At 10:00 a.m. on 6 July 1962 we (the crew) of the Tuaikaepau "signed on " at one of the government's offices. This at the time was the usual procedure, to sign on as part of the government's policy in recording who travelled out of the country. Our crew: Tevita Fifita, captain; myself(Fine Feuiaki),Engineer; Ve'etutu Pahulu, Mate and 14 others. In all, there were 17 of us.
After we signed on , we headed to Faua Warf. This was a wharf built by the Americans during the World War II. We were getting things ready for the voyage and everyone was looking forward for this trip. It was about 3:00 p.m. that things were organised and we headed toward the deep ocean on our way to New Zealand. ( during this period in Tonga the link between Tonga and New Zealand was mainly by sea, therefore Tuaikaepau played a vital part in transportation).
The weather was near perfect for sailing. The engine was running and the sail was also used to give the ship maximum speed. At about 7:00 a.m we called in at an island called 'Ata. Without anchoring, our ship was allowed to be drifted by the slow currents around the island. The captain ordered me and four others to take the life boat and go to the island and prepare some food. ('umu or earth oven is still use in Tonga as the major method of cooking. Tongan communities all over the world still practise this way of cooking . This is similar to The New Zealand Maori's hangi or Fijian lovo).
'Ata is a volcanic island to the south of Tongatapu(the mainland in the Tongan group). As we rowed towards the island, which is surrounded by reefs, it was here that our first encounter with tragedy began. A big wave broke out smashing the life boat onto one of the reefs. The impact was so severe that the prow of the boat split.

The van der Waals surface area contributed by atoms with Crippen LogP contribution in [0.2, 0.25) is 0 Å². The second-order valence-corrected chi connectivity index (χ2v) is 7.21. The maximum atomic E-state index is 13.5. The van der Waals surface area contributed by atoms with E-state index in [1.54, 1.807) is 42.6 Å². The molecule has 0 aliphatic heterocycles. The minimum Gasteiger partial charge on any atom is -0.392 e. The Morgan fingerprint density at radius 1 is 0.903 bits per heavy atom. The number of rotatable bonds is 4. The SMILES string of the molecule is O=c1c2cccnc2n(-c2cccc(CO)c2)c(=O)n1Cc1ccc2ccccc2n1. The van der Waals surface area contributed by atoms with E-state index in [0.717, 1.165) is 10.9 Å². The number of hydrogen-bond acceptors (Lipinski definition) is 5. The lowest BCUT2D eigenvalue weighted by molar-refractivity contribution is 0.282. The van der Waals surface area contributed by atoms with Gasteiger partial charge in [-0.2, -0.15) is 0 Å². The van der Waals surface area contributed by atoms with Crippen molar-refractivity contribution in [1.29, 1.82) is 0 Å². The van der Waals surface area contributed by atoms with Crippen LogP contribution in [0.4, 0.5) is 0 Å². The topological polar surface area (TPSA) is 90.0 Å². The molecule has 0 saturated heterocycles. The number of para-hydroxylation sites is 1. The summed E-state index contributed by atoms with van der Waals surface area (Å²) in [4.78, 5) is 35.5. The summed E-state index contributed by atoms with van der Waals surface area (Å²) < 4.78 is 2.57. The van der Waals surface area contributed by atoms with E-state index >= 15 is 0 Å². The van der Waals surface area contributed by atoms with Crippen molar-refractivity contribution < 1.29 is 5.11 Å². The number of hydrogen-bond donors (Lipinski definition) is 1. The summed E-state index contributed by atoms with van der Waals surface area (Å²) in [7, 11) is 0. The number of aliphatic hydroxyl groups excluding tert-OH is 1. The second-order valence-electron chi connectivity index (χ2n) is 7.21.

On the spur of the moment, I yelled for help. I called the Captain to bring some life saving gear(swimming gear) for the other four as they were not good swimmers (very unusual for Tongans not to be good swimmers). Sateki swam to the reef bringing with him the swimming gears. With the aid of the swimming gears, we all swam back to the Tuaikaepau, towing the lifeboat.
After pulling the life boat on board, we went fishing around a very big rock outcrop standing out of the water on the west of 'Ata. This rock is as high as the island. Between this rock and 'Ata lay a very deep strip of seawater, ideal for for fishing. We caught two big fish out out 27 that we should have caught. Twenty fish were on the hooks but they managed to get away just as we were about to grab them.
At 5:00 p.m we left 'Ata, a southerly breeze was blowing at us. It slowly got windy and as a result of that, the sea got rough. The wind velocity made it almost impossible for the engine to push the boat against this very strong wind. To keep us moving at a faster speed we had to use the sail as well. However, due to the direction of the wind, we had to employ tacking tactics if we were to make headway towards our destination. Because the wind was coming from the south, we used the bearing S x W.